Richard Branson issues warning after Virgin founder was targeted in £3.8million scam | Personal Finance

Scams can have a huge impact on the victim, both financially and emotionally. Worryingly, cases of fraud, including online scams, topped UK crime statistics in 2019, costing UK consumers £190billion every year.

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While many people may be aware of some warning signs, fraudsters can often seem genuine, meaning it can make it difficult to spot a scam.

This is something which Richard Branson is familiar with, having been targeted by fraudsters himself in the past.

And, worryingly, with fake endorsements being commonplace online, scammers can target those who comment or post on high-profile social media pages – including the entrepreneur’s, he has said.

Often, these scammers will share links and ask for fees or information, in order to “phish” for personal data.

READ MORE: Worrying text message could cost you £20 – have you had the suspicious text?

Richard Branson is the founder of Virgin Group and has spoken about being targeted by scams (Image: GETTY)

In his latest bid to crack down on scammers using his name and image online, the Virgin founder has released an animated guide to spotting a scam.

To clamp down on fraudulent endorsements, an animated Mr Branson recounts the ways fraudsters have used his name and likeness in the past and exposes the common tactics they use.

The entrepreneur goes on to offer advice on how to tell what real engagement looks like, and what to do if an individual suspects they are dealing with a fake Mr Branson.

In the animation, he points out: “Scammers are contacting people who post on our social feeds.

“Even if it’s a verified account, know that I never direct message anyone, nor does my team.

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I never endorse any get-rich-quick schemes – this is a sure-fire way to lose your investment

Richard Branson

“I never endorse any get-rich-quick schemes – this is a sure-fire way to lose your investment.”

“At Virgin, we’re working hard to unmask scammers,” Mr Branson adds.

“Only trust what we post on our official channels. Help us stop scammers and report anything you think is suspicious. If you think it’s a con, send it on.”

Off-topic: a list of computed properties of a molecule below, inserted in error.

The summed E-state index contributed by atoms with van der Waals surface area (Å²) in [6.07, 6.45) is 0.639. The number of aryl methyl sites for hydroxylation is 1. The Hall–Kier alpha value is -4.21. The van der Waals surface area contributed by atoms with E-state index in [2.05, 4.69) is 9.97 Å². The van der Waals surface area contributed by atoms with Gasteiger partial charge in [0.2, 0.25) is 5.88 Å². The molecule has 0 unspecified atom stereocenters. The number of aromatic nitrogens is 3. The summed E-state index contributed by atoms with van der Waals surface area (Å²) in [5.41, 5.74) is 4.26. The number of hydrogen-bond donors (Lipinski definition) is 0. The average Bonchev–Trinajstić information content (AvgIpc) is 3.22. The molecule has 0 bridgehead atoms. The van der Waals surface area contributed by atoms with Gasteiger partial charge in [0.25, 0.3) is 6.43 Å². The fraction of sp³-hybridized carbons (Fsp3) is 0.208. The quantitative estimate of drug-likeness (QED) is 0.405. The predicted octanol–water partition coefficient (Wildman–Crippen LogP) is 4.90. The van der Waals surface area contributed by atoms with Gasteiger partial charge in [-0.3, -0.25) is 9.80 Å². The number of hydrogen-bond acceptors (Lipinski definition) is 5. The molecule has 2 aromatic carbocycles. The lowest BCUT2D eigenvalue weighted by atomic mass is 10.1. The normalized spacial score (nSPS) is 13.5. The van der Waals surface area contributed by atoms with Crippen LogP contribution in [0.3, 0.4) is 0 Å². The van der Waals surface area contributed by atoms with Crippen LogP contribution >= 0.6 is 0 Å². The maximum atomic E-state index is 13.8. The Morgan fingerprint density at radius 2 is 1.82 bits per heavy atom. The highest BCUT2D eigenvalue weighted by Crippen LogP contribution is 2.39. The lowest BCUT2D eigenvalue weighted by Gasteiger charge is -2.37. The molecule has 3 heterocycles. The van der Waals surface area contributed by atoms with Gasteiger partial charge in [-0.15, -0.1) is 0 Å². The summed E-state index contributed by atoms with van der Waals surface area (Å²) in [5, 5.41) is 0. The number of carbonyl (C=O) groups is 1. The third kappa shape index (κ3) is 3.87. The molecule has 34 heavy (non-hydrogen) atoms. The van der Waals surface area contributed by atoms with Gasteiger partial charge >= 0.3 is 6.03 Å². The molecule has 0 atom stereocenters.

In an effort to step up the fight against scammers, Virgin has opened its own reporting portal online, and urges anyone affected to report any cases featuring Mr Branson or Virgin is they seem suspicious.

If a person spots anything else which they suspect is a scam, Virgin recommends reporting it to Action Fraud.

Richard Branson warned about the dangers of falling victim to phishing (Image: VIRGIN)


Fraud expert and ex-con artist warns ‘never, ever use a debit card’

Last year, Mr Branson spoke out about a series of bitcoin scam stories that had used his name in a bid to lure victims, warning members of the public to beware of fake bitcoin scam stories.

“I have written several times warning people about the growing problem of fake stories online linking me to get-rich-quick schemes, fake pages, misleading ads, false endorsements and fake binary trading schemes,” he wrote in a blog post.

“While I have often commented on the potential benefits of genuine bitcoin developments,” he continued, “I absolutely do not endorse these fake bitcoin stories.”

It comes after Mr Branson was targeted by scammers in the past, of which he recounted in a blog post back in 2017.

According to Forbes, Richard Branson has an estimated net worth of $4.1billion, putting him at number 478 on the Forbes list of Billionaires in 2019.

Richard Branson: Virgin has set up a reporting portal for online scams (Image: VIRGIN)


This mammoth wealth works out at around £3.1billion.

And, the scammers attempted to end up with a significant share of his fortune, by pretending to be the then-Secretary of State for Defence, Mr Branson said.

Writing for the Virgin website, Mr Branson explained that the businessman was requested to contribute a $5million sum of money, which he was assured would be paid back.

He went on to detail how he was cautious, having heard of a number of scams having been in operation recently.

Despite begin targeted, Mr Branson said his further checks confirmed that he had in fact been contacted by a scammer, thus the matter was passed over to the police.


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